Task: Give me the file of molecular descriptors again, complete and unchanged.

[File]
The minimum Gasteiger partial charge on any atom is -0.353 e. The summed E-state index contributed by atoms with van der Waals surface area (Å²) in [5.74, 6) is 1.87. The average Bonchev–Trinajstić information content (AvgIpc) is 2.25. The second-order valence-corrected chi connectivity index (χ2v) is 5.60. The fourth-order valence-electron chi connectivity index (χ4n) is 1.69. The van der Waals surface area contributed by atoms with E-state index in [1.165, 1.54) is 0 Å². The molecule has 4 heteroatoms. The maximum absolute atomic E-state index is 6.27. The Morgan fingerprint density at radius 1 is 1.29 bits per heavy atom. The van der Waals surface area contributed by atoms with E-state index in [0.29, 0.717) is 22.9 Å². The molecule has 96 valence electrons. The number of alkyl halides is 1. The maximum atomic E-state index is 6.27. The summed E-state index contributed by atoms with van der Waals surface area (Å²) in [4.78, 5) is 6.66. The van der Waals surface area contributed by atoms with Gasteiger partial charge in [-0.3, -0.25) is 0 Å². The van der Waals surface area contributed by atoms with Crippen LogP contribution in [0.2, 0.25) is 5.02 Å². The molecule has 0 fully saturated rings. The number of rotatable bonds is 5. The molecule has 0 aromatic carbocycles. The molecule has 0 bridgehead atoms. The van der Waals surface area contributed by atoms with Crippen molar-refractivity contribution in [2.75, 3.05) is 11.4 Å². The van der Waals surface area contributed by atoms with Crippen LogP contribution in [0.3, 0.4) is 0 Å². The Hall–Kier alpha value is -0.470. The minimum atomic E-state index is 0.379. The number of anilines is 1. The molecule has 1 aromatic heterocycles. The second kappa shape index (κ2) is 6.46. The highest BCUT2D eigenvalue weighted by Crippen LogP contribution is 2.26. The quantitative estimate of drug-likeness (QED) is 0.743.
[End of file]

The minimum Gasteiger partial charge on any atom is -0.353 e. The summed E-state index contributed by atoms with van der Waals surface area (Å²) in [5.74, 6) is 1.87. The average Bonchev–Trinajstić information content (AvgIpc) is 2.25. The second-order valence-corrected chi connectivity index (χ2v) is 5.60. The fourth-order valence-electron chi connectivity index (χ4n) is 1.69. The van der Waals surface area contributed by atoms with E-state index in [1.165, 1.54) is 0 Å². The molecule has 4 heteroatoms. The maximum absolute atomic E-state index is 6.27. The Morgan fingerprint density at radius 1 is 1.29 bits per heavy atom. The van der Waals surface area contributed by atoms with E-state index in [0.29, 0.717) is 22.9 Å². The molecule has 96 valence electrons. The number of alkyl halides is 1. The maximum atomic E-state index is 6.27. The summed E-state index contributed by atoms with van der Waals surface area (Å²) in [4.78, 5) is 6.66. The van der Waals surface area contributed by atoms with Gasteiger partial charge in [-0.3, -0.25) is 0 Å². The van der Waals surface area contributed by atoms with Crippen LogP contribution in [0.2, 0.25) is 5.02 Å². The molecule has 0 fully saturated rings. The number of rotatable bonds is 5. The molecule has 0 aromatic carbocycles. The molecule has 0 bridgehead atoms. The van der Waals surface area contributed by atoms with Crippen molar-refractivity contribution in [2.75, 3.05) is 11.4 Å². The van der Waals surface area contributed by atoms with Crippen LogP contribution in [0.3, 0.4) is 0 Å². The Hall–Kier alpha value is -0.470. The minimum atomic E-state index is 0.379. The number of anilines is 1. The molecule has 1 aromatic heterocycles. The second kappa shape index (κ2) is 6.46. The highest BCUT2D eigenvalue weighted by Crippen LogP contribution is 2.26. The quantitative estimate of drug-likeness (QED) is 0.743.